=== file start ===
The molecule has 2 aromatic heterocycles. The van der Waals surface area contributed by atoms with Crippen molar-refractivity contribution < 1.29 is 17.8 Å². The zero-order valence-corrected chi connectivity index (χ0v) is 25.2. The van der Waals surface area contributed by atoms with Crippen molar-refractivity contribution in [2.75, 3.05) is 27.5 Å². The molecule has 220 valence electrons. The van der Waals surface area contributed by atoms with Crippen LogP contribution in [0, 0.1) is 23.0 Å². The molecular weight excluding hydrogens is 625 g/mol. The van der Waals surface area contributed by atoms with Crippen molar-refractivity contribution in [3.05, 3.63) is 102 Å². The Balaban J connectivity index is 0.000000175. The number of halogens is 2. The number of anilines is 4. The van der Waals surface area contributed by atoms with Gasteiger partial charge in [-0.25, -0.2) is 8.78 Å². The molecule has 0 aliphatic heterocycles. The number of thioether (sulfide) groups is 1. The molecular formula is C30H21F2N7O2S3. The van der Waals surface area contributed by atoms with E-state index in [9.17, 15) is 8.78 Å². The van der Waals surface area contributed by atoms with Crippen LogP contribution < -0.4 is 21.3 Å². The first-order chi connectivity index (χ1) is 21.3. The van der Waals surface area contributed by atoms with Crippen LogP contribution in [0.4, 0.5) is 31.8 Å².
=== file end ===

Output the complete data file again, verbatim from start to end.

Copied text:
The molecule has 2 aromatic heterocycles. The van der Waals surface area contributed by atoms with Crippen molar-refractivity contribution < 1.29 is 17.8 Å². The zero-order valence-corrected chi connectivity index (χ0v) is 25.2. The van der Waals surface area contributed by atoms with Crippen molar-refractivity contribution in [2.75, 3.05) is 27.5 Å². The molecule has 220 valence electrons. The van der Waals surface area contributed by atoms with Crippen LogP contribution in [0, 0.1) is 23.0 Å². The molecular weight excluding hydrogens is 625 g/mol. The van der Waals surface area contributed by atoms with Crippen molar-refractivity contribution in [3.05, 3.63) is 102 Å². The Balaban J connectivity index is 0.000000175. The number of halogens is 2. The number of anilines is 4. The van der Waals surface area contributed by atoms with Gasteiger partial charge in [-0.25, -0.2) is 8.78 Å². The molecule has 0 aliphatic heterocycles. The number of thioether (sulfide) groups is 1. The molecular formula is C30H21F2N7O2S3. The van der Waals surface area contributed by atoms with E-state index in [9.17, 15) is 8.78 Å². The van der Waals surface area contributed by atoms with Crippen LogP contribution < -0.4 is 21.3 Å². The first-order chi connectivity index (χ1) is 21.3. The van der Waals surface area contributed by atoms with Crippen LogP contribution in [0.4, 0.5) is 31.8 Å².